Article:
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The same question, angled a little differently suggests a family resemblence with the measurement paradox in QM:

First and most broadly, QM is standardly said to have an ontology inadequate to its needs, and this must mean by classical conceptions of time and motion; and here we have Aristotle pointing out that ordinary simple motion when thought through classically is also inadequate when the actual facts are confronted.

Does Aristotle have anything to say about the interpretative paradoxes of QM? Has there been any useful discussions?

Something along these lines might be:

  1. Being is the limit of Becoming; the act of measurement actualises the motion of potential motions

  2. Being and Becoming are ontologically distinct - and Becoming is a continua; as actuality and potentiality; and the act of measurement and continuous motion of a wave evolving its potentialities.


In relational QM it's suggested that:

From this perspective, the real events of the world are the 'realisation' (the coming to reality, the actualisation) of the values q1,q2,q3 in the course of interaction between physical systems.

Which appears to have some consonance with the above - particularly when one considers that QM (leaving out the magic word Quantum) is a theory of motion.

  • 1
    Referring to your second point, I do not understand the passage after the hypen. - You often pose questions which aim at paralleling antique philosophical notions with notion from contemporary physics. For me, it is often not obvious that there is a relation at all. I would like to ask you: What is your motivation for this type of questions?
    – Jo Wehler
    Dec 2, 2015 at 11:45
  • @wehler: because I like juxtoposition; and also because I happen to like antiquity; but also because I was startled to see that there were things said by Aristotle which simply aren't said in standard physics textbooks: its something that both Maudlin and Rovelli have said about Aristotles Physics is a profound investigation into general physical notions - in which case it may, if pressed, speak to us. Dec 2, 2015 at 12:34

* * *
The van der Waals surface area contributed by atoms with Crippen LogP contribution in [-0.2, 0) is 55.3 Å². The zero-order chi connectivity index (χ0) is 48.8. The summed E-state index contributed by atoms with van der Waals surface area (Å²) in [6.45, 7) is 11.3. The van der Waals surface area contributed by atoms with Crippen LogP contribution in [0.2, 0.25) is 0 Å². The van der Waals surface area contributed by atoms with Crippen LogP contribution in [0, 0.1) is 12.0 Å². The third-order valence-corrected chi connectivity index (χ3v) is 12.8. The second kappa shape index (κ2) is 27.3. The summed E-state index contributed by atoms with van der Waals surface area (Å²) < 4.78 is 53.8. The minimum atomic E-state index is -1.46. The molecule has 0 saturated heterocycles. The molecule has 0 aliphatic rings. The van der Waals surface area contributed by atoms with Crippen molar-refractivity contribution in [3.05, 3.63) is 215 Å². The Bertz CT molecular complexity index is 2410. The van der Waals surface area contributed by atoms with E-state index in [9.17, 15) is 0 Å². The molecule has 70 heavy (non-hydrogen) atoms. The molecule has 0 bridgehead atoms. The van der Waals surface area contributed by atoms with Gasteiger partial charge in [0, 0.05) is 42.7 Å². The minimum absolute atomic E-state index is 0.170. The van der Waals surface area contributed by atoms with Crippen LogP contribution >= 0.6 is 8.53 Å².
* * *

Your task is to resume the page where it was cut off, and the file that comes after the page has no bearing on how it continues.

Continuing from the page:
• Well, the sentences after the hyphen are a quick sketch - so I'm not surprised its difficult to parse; but I was looking for pointers to prior literature: there's no point reduplicating work that's already been done. Dec 2, 2015 at 12:38
  • It's because it's couched in general terms that one can suppose that there are general relations - it's only something that's become clearer with close re-reading; Aristotle, by the way, is different from Aristotelianism - if that's your concern. Dec 2, 2015 at 12:42
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    Whitehead delves into this pretty deeply in Science and the Modern World, and he seems to think that Aristotle might have been adequate, but Newton strengthened assumptions that seem implicit in Aristotle to us, but would not have been so for earlier inheritors. He works from the premise that we have a natural organic understanding that covers nature and works for relativity and QM. He tries to make the case that our basic notions of change and adaptation hardened as we became more mechanically oriented and our model of natural law went from plants and animals to objects and machines.
    – user9166
    Mar 24, 2016 at 16:45

1 Answer 1


Heisenberg recognized in his Physics and Philosophy that the probability wave concept in quantum mechanics (p. 41)

was a quantitative version of the concept of 'potentia' in Aristotelian philosophy

and that the (p. 80)

concept of the soul for instance in the philosophy of Thomas Aquinas was more natural and less forced than the Cartesian concept of 'res cogitans,' even if we are convinced that the laws of physics and chemistry are strictly valid in living organisms.

Smith, Wolfgang. The Quantum Enigma: Finding the Hidden Key. Hillsdale, NY: Sophia Perennis, 2005.
and the resources here

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